11. Secularsage says:

    By the way, the reason people perceive marketers are clueless is because they have a very narrow definition of what “marketing” is. Marketing is really about building relationships with customers through the 4 P’s (Product, Price, Promotion and Place), not just snazzy packaging and sexy advertising.

    Before I got into the world of marketing myself, I didn’t know any better either.

  12. nardo218 says:

    @J_Sensei: I only buy royal-blue dentyne sticks. I don’t even know what flavor it is, but I won’t buy any other color. It seems to me that to most people, their gum preference is like their cigarettes.

    Also: the second some company reads this and jacks up their craptastic energy drink is five minutes before that company’s line ceases to sell. People may not care *as much* about energy drink prices as food staples, but they don’t want to be shafted.

  13. courtarro says:

    Remember that, since energy drinks cost a fortune, the sorts of people who are buying them aren’t penny pinchers who check prices … if they were, they’d know better than to buy energy drinks in the first place, and they’d just get coffee.

  14. gibsonic says:

    i play soccer. 2 sudafed and a redbull before a game keep me ticking at full speed with a nice comfortable ride down from the adrenaline rush afterwards.

    I haven’t tried it with other energy drinks but the above combination works so I stay with it.

  15. speedwell (propagandist and secular snarkist) says:

    @gibsonic: Your urinary tract called and said it wants a divorce.

  16. Echodork says:

    Cue the “I’m too smart to be marketed to” crowd :)

    Mayo and coffee are habit products. I know exactly which brand of mayonnaise I like, and I want to buy the exact jar I’m used to seeing. I don’t want to take a gamble on a new brand. Same with coffee, I know what I like, and I want to see it front and center.

    Energy drinks are just snake oil. You’re paying an exortibtant price for caffeine, which you can get much cheaper via soda, coffee, or pills. So if you’re willing to buy an energy drink in the first place, you’re clearly the kind of consumer who has no problem paying $2 for 8 ounces of beverage.

  17. ParkerTheDog says:

    What you said!

    Diet Pepsi Max is a wonderful thing. Decent taste and the caffeine of an energy drink at the cost of standard Pepsi. (I could be wrong about the decent taste, I liked Crystal Pepsi – remember that?). I’ll be so sad when they eventually decide to discontinue it.

  18. @gibsonic: “2 sudafed and a redbull”

    Oh my God, isn’t that a heart palpitation/stroke waiting to happen?

  19. jaredgood1 says:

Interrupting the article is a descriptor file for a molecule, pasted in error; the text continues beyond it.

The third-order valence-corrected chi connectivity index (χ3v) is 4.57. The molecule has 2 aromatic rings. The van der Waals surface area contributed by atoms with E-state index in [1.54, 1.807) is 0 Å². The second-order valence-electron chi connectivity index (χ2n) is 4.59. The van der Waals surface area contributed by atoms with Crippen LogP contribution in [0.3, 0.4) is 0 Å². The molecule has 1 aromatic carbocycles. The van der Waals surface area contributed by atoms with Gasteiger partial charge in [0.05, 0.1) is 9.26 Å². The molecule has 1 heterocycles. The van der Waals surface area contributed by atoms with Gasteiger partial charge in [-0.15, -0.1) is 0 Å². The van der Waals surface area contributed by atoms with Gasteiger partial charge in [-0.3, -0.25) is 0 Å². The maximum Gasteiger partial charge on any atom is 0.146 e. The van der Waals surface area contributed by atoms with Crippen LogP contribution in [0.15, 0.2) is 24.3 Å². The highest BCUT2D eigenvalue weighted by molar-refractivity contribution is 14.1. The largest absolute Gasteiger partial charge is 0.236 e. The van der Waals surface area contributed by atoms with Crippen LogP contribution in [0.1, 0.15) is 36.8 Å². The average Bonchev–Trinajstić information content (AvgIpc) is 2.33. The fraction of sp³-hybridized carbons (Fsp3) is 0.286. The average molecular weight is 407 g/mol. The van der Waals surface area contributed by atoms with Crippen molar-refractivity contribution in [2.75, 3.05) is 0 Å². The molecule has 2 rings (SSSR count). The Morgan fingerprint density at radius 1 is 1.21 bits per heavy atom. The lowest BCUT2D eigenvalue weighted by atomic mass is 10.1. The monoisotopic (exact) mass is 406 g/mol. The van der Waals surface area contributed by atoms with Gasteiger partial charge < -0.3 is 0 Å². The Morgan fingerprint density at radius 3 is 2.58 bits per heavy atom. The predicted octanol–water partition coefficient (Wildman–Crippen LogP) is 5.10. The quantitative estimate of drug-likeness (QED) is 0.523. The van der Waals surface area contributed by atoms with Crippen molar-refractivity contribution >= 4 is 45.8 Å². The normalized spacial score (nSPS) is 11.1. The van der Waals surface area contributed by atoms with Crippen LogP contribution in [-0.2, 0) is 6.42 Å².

I’ll buy an energy drink maybe once every two weeks (usually the sugar free No Fear), and use it as an additional sports supplement. The caffeine level in energy drinks does little for me since I average between 6-8 cups of coffee a day.

  20. FullFlava says:


    Some people just like the taste of energy drinks. I *love* RedBull and the guava Rockstar. I wish they’d make caffeine-free versions so I could drink them whenever and not worry about being up all night.

    Regarding “snake oil,” I really do feel a different kick from an energy drink than I do from downing a few cups of coffee. It’s not just caffeine, it’s the mega-doses of B-vitamins and (maybe) Taurine, though its specific effects are still debated. Really, I just prefer a cold energy drink to a hot cup of coffee most days (can’t stand iced coffee).

    As far as the price, I agree they’re way too expensive, but you can usually find them on sale or a some kind of promotion, and Costco carries cases at a pretty decent discount.

    I have recently been drinking a lot of Diet Pepsi Max, though… you can get a 12-pack of that stuff for the price of two Red Bulls @_@

  21. Elviswasntmyhero says:

    “”By the way, if anyone here is in advertising or marketing, kill yourself. No, this is not a joke: kill yourself . . . I know what the marketing people are thinking now too: ‘Oh. He’s going for that anti-marketing dollar. That’s a good market.’ Oh man, I am not doing that, you fucking evil scumbags.”

    –Bill Hicks

  22. ShadowFalls says:

    If you want to sell food, save your money on commercials and set up stands for taste testing in stores. Then customers can try it and see if it is any good. Best way to get a customer to buy your product, is for them to know they like it.